This stunning bridge is a textbook example of the King Iron Bridge Company of Cleveland, Ohio's bowstring truss design. Mostly built in the 1870s, they are one of the rarest and most significant types of bridges in the country. With little to no alterations throughout the entire structure from the top of the trusses down to the base of its piers, the 1883 McIntyre Bridge, a later example of a bowstring truss, retains a remarkably high degree of historic integrity.
The McIntyre Bridge was abandoned by the county engineer in 1986, and has since been owned by the Poweshiek County Conservation Board, the bridge serving a trail at the beautiful Millgrove Access Wildlife Area. In the winter of 2009, the bridge was subjected to impact damage caused by flooding, resulting in damage to the floorbeams, some outriggers, and the truss as a whole also ended up leaning slightly. In response to this, the Conservation Board decided that something needed to be done with this bridge. They are currently working with the Friends of the Skunk River Bridge to develop a comprehensive restoration/preservation solution for this bridge, enabling it to be brought back to life as a functional non-motorized crossing. Before the work could begin however, the damaged bridge succumbed to another flood and was washed into the river. However the determination of the Friends of the Skunk River Bridge combined with bridge restoration experts from Michigan resulted in a determination that the crumpled parts could still be recovered and restored, and so the decision was made to continue towards the goal of a restored bridge. Many might have looked at the bridge after it ended up in the river and thought it would be impossible to restore. The reality is however that the metal in historic bridges is surprisingly durable and resilient if given the proper attention, and while the work of restoring the bridge is no small matter, it isn't as difficult as most might think it would be. The restoration of this bridge will not only be a success for Iowa, it will also demonstrate to both the general public and government agencies that even the most damaged and deteriorated bridges can still be restored, and with less money and effort than is often claimed by so-called experts.
Please consider getting in touch with Friends of the Skunk River Bridge and supporting their efforts through a tax-deductible donation. They also have a blog with the latest news on the status of this bridge Consider also contacting the Poweshiek County Conservation Board and expressing support for a restoration project for this bridge.
Bowstring truss bridges are sometimes called bowstring arch bridges because they have similarities to both structure types. Beginning with Squire Whipple's Whipple Arch Bridges, such as the Ehrmentraut Farm Bridge, the bowstring truss bridge is the bridge type that began a transition away from wood and stone and began to make metal a common bridge building material. It also began a period of experimentation until a good bridge form was developed, leading to a gradual standardization of bridge design. During this period, numerous bridge companies all experimented with metal, trying to design the best bridge. Each company had their own distinctive bowstring design, including unique and creative design details. These designs were often patented. Most bowstring truss bridges were built in the 1870s. Also during this time, cast iron was still used in addition to wrought iron for the construction of bridges, so many bowstrings built during this period include details such as connection assemblies that are made of cast iron. By the 1880s, bridge companies decided that the pin-connected Pratt truss was a better structure type, and construction of bowstring bridges sharply dropped after 1880. Because of the period in which Iowa was first being settled, a much larger number of bowstring truss bridges were built in the state than in other states. As a result, even today, Iowa has more historic bowstring truss bridges than any other state, although the number of bridges statewide is under 20, a very small number. However, a number of states do not have even a single historic bowstring truss within their borders. As such, while bowstring truss bridges are very few in number in Iowa, they are extremely rare on a national scale. It is imperative that each surviving bowstring in the county be preserved to protect this key period in bridge building history.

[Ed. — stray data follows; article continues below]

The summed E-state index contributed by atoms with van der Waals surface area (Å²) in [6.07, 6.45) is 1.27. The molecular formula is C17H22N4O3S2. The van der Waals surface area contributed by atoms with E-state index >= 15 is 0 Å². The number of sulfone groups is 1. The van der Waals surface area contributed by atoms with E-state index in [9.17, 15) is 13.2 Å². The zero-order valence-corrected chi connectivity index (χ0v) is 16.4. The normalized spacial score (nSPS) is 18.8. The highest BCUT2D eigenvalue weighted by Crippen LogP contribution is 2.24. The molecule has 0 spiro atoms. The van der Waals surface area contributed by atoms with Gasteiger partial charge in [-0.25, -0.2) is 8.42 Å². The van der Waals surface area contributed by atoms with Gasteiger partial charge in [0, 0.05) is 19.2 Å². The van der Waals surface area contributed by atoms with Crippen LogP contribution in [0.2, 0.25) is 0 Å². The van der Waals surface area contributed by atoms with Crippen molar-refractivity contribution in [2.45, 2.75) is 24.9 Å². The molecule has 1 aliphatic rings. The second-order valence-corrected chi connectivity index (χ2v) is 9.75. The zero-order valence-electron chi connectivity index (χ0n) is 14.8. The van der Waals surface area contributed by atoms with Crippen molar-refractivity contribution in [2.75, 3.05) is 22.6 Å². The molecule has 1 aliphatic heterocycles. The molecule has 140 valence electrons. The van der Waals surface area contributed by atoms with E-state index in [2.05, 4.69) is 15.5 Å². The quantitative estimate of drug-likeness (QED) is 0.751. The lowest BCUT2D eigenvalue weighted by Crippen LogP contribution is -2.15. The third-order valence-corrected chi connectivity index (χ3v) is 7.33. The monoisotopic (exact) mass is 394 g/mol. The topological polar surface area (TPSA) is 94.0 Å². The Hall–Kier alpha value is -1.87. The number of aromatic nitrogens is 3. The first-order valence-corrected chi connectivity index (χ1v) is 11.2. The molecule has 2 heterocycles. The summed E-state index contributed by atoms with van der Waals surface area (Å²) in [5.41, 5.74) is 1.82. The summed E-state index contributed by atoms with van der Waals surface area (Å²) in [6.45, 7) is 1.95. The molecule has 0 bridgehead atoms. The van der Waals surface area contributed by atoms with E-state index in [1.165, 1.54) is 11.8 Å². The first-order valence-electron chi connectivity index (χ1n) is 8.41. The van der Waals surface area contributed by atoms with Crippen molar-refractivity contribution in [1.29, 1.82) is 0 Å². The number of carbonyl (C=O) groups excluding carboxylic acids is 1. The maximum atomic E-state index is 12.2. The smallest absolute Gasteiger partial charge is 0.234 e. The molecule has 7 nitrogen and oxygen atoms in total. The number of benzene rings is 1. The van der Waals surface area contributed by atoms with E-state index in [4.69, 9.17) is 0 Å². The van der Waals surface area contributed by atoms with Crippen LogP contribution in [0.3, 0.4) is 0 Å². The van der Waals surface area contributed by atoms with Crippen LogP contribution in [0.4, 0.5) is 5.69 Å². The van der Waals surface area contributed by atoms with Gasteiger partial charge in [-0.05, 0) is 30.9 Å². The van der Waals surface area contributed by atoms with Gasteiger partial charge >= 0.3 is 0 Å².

Poweshiek County appears to have only one bridge that is listed or eligible for the National Register of Historic Places, and that is the McIntyre Bridge, the only bowstring truss in the county. Compared to other Iowa counties, Poweshiek County has very few old and historic bridges, and as such, the preservation of the McIntyre bridge is essential not only in the national and statewide context, but especially in the local context.
The McIntyre Bridge is an excellent example of the King Iron Bridge Company's bowstring truss design. Not only is it rare as a surviving bowstring, it is further significant as an example with little to no alterations noted on the superstructure. As a result, the bridge provides a clear look at exactly what the king bowstring design looked like. The bridge includes typical King bowstring design including a built-up box beam top chord. Poles/pipes are present on the bridge acting as floorbeams on some panel points, and also as sway bracing, which is another unusual detail only usually found on King bowstrings.
Remaining floorbeams on the truss are rolled i-beams with very clear labels on them listing "Union Iron Company Buffalo, NY" on them. The only other mill name found on the bridge is "Illinois" located on an i-beam running between the bridge shoes at each end of the bridge.
The outriggers and vertical members on the bridge include the beautiful star-iron members also known as cruciform members, which are a beautiful type of wrought iron rods that only appear in bridges built in the 1870s and the early 1880s. On this bridge's outriggers, the star/cruciform members are connected by a large variable width lattice.
The bottom chord of the bridge are long eyebars whose pin points at the eyes serve only as a flexible splice for the eyebar, and do not hold any other members of the bridge. At the ends of the bridge, the bars taper into threaded rods which are bolted at the bridge shoe.